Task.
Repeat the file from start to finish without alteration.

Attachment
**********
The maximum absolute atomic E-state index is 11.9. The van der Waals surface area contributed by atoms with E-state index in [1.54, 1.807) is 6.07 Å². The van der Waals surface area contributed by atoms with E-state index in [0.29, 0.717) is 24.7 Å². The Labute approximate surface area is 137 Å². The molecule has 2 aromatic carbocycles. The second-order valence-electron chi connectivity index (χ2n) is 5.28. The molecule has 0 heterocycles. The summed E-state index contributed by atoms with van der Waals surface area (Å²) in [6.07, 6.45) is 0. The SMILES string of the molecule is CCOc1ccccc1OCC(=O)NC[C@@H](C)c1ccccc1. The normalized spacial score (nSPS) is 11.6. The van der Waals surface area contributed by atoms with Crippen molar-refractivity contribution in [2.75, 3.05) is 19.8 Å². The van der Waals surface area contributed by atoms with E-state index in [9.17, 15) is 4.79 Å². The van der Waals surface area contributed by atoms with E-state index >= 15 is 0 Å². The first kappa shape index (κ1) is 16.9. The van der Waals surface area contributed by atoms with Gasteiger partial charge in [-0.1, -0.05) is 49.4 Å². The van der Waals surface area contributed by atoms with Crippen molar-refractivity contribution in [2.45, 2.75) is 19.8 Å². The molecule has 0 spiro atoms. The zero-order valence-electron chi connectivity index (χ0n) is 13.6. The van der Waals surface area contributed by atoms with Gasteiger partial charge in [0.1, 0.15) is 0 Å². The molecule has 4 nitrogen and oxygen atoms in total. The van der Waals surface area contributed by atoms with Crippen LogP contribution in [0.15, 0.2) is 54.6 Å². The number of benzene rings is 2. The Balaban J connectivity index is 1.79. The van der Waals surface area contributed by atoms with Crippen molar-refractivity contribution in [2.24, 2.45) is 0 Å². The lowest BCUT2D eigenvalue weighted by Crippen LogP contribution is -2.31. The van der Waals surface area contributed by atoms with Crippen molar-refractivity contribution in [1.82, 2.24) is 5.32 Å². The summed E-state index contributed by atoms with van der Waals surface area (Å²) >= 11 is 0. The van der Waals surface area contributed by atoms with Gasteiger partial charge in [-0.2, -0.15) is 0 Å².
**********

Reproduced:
The maximum absolute atomic E-state index is 11.9. The van der Waals surface area contributed by atoms with E-state index in [1.54, 1.807) is 6.07 Å². The van der Waals surface area contributed by atoms with E-state index in [0.29, 0.717) is 24.7 Å². The Labute approximate surface area is 137 Å². The molecule has 2 aromatic carbocycles. The second-order valence-electron chi connectivity index (χ2n) is 5.28. The molecule has 0 heterocycles. The summed E-state index contributed by atoms with van der Waals surface area (Å²) in [6.07, 6.45) is 0. The SMILES string of the molecule is CCOc1ccccc1OCC(=O)NC[C@@H](C)c1ccccc1. The normalized spacial score (nSPS) is 11.6. The van der Waals surface area contributed by atoms with Crippen molar-refractivity contribution in [2.75, 3.05) is 19.8 Å². The van der Waals surface area contributed by atoms with E-state index in [9.17, 15) is 4.79 Å². The van der Waals surface area contributed by atoms with E-state index >= 15 is 0 Å². The first kappa shape index (κ1) is 16.9. The van der Waals surface area contributed by atoms with Gasteiger partial charge in [-0.1, -0.05) is 49.4 Å². The van der Waals surface area contributed by atoms with Crippen molar-refractivity contribution in [2.45, 2.75) is 19.8 Å². The molecule has 0 spiro atoms. The zero-order valence-electron chi connectivity index (χ0n) is 13.6. The van der Waals surface area contributed by atoms with Gasteiger partial charge in [0.1, 0.15) is 0 Å². The molecule has 4 nitrogen and oxygen atoms in total. The van der Waals surface area contributed by atoms with Crippen LogP contribution in [0.15, 0.2) is 54.6 Å². The number of benzene rings is 2. The Balaban J connectivity index is 1.79. The van der Waals surface area contributed by atoms with Crippen molar-refractivity contribution in [2.24, 2.45) is 0 Å². The lowest BCUT2D eigenvalue weighted by Crippen LogP contribution is -2.31. The van der Waals surface area contributed by atoms with Crippen molar-refractivity contribution in [1.82, 2.24) is 5.32 Å². The summed E-state index contributed by atoms with van der Waals surface area (Å²) >= 11 is 0. The van der Waals surface area contributed by atoms with Gasteiger partial charge in [-0.2, -0.15) is 0 Å².